This guide is intended to provide an overview of resources available related to the nomadic peoples of the Tibetan Plateau and surrounding regions. These peoples' traditional ways of life are being significantly impacted by environmental change and shifts in global political changes.
A companion to the Searching for Grass and Water: Nomads of the Tibetan Plateau and Himalaya event and photography exhibit, this guide is divided into different disciplinary areas to allow you to follow your interests across the University Libraries' resources. It also contains links to external organizations and websites to provide more information from pertinent sources.
The Tibet Himalaya Initiative is an interdisciplinary hub for research, teaching, and public engagement on Tibet and the Himalayas. It is funded and supported by The Center for Asian Studies. The THI hosts guest speakers and events related to Tibetan and Himalayan culture, religion, and society. They also welcome visiting artists, host graduate colloquia, and provide film screenings to our academic community.
For interested students, the Center for Asian studies offers scholarship support for Tibetan and Nepali summer language study, and provides an opportunity to study Tibetan and Nepali through the Anderson Language Technology Center (ALTEC). Further study is available through an agreement with Naropa University, allowing students to take classical Tibetan and Sanskrit languages at Naropa.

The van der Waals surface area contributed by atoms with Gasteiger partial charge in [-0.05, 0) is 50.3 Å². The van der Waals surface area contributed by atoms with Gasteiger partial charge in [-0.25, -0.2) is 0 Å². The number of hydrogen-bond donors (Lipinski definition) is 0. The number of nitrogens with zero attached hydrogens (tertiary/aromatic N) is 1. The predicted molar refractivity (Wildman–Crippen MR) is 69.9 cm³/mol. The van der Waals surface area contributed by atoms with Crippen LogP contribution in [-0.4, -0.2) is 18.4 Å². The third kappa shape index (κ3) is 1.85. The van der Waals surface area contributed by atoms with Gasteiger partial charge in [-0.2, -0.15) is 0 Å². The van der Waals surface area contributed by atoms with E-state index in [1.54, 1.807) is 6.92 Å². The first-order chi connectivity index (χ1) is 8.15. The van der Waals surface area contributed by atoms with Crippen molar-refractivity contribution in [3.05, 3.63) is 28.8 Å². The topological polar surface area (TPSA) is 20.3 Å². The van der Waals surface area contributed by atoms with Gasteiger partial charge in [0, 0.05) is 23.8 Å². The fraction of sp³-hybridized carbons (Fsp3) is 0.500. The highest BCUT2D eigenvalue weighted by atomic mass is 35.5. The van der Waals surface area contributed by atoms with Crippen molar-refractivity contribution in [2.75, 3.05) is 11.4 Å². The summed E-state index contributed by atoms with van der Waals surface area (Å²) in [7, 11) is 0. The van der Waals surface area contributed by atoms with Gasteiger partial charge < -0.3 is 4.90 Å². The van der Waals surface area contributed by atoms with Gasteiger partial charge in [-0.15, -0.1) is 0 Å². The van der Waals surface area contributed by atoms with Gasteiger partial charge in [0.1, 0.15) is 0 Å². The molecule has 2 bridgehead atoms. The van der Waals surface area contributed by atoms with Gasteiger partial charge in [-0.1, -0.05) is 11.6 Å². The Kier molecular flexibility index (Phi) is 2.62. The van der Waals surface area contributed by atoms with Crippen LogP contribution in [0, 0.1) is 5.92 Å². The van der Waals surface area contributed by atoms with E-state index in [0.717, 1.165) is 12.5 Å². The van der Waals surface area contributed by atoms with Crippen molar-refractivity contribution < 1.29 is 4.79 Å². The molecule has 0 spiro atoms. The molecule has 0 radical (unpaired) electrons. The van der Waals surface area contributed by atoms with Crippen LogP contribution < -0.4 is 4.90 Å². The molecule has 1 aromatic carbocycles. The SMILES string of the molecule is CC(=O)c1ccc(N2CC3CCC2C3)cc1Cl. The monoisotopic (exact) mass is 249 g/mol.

Other partners include the Tsadra Foundation in Boulder, which supports the practice and study of Tibetan Buddhism in the West, and the Visual Resource Center on the CU Boulder campus, which houses the Ronald M. Bernier Archive. Professor Bernier (1943-2012) was an historian of Asian art at CU Boulder who specialized in Himalyan architecture. His collection contains 30,000 slides of Nepal, Tibet, India, and Southeast Asia.
The Tibetan Plateau is a huge high altitude plateau that extends between mountain ranges: from the Himalaya Range to the south and the Karakoram Range to the southwest, and the Kunlun Mountains in the North. It is the world's largest plateau above sea level, covering over 970,000 square miles. The average elevation is over 14,000 feet above sea level.
Often called the "Roof of the World," the Tibetan Plateau has a tremendous number of glaciers and greatly impacts the water systems of its entire region.
Politically, it includes most of the Tibet Autonomous Range, parts of various provinces in China, as well as regions in India, Pakistan, Bhutan, Nepal, Tajikistan and Krygyzstan. Since this plateau is a part of many countries, it has many names, including: the Plateau of Tibet, the Tibetan Highlands, the Quinghai-Tibet Plateau, Qingzang Gaoyuan, Ch’ing-tsang Kao-yuan, the Tibetan Highlands or the Qinghai-Tibet Plateau.